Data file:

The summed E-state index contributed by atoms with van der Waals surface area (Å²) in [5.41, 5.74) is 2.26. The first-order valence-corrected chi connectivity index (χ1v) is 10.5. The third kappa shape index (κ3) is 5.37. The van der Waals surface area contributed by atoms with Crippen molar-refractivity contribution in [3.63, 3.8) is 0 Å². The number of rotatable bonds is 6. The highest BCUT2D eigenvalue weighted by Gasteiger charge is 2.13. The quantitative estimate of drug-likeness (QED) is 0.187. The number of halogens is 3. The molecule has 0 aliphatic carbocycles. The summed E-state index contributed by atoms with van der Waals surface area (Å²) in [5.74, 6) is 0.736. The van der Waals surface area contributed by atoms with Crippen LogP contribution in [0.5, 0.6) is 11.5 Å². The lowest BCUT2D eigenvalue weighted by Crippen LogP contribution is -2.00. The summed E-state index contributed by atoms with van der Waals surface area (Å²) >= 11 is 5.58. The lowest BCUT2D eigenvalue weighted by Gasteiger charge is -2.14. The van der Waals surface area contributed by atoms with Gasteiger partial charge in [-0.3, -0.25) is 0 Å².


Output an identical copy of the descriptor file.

The summed E-state index contributed by atoms with van der Waals surface area (Å²) in [5.41, 5.74) is 2.26. The first-order valence-corrected chi connectivity index (χ1v) is 10.5. The third kappa shape index (κ3) is 5.37. The van der Waals surface area contributed by atoms with Crippen molar-refractivity contribution in [3.63, 3.8) is 0 Å². The number of rotatable bonds is 6. The highest BCUT2D eigenvalue weighted by Gasteiger charge is 2.13. The quantitative estimate of drug-likeness (QED) is 0.187. The number of halogens is 3. The molecule has 0 aliphatic carbocycles. The summed E-state index contributed by atoms with van der Waals surface area (Å²) in [5.74, 6) is 0.736. The van der Waals surface area contributed by atoms with Crippen LogP contribution in [0.5, 0.6) is 11.5 Å². The lowest BCUT2D eigenvalue weighted by Crippen LogP contribution is -2.00. The summed E-state index contributed by atoms with van der Waals surface area (Å²) >= 11 is 5.58. The lowest BCUT2D eigenvalue weighted by Gasteiger charge is -2.14. The van der Waals surface area contributed by atoms with Gasteiger partial charge in [-0.3, -0.25) is 0 Å².